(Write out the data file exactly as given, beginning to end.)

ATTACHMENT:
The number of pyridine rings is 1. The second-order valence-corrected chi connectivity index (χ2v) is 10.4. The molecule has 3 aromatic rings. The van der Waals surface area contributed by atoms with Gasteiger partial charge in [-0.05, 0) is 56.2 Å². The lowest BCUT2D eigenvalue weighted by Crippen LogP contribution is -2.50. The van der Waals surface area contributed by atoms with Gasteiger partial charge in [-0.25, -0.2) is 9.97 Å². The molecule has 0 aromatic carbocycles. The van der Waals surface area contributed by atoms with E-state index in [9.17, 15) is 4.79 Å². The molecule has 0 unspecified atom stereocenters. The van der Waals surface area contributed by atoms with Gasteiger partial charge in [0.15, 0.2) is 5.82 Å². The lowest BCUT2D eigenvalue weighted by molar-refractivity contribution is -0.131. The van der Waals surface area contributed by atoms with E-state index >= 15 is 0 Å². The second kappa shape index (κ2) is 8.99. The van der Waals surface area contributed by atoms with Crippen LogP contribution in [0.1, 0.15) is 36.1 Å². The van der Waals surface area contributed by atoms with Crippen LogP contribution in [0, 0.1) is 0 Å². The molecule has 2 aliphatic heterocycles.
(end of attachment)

The number of pyridine rings is 1. The second-order valence-corrected chi connectivity index (χ2v) is 10.4. The molecule has 3 aromatic rings. The van der Waals surface area contributed by atoms with Gasteiger partial charge in [-0.05, 0) is 56.2 Å². The lowest BCUT2D eigenvalue weighted by Crippen LogP contribution is -2.50. The van der Waals surface area contributed by atoms with Gasteiger partial charge in [-0.25, -0.2) is 9.97 Å². The molecule has 0 aromatic carbocycles. The van der Waals surface area contributed by atoms with E-state index in [9.17, 15) is 4.79 Å². The molecule has 0 unspecified atom stereocenters. The van der Waals surface area contributed by atoms with Gasteiger partial charge in [0.15, 0.2) is 5.82 Å². The lowest BCUT2D eigenvalue weighted by molar-refractivity contribution is -0.131. The van der Waals surface area contributed by atoms with E-state index >= 15 is 0 Å². The second kappa shape index (κ2) is 8.99. The van der Waals surface area contributed by atoms with Crippen LogP contribution in [0.1, 0.15) is 36.1 Å². The van der Waals surface area contributed by atoms with Crippen LogP contribution in [0, 0.1) is 0 Å². The molecule has 2 aliphatic heterocycles.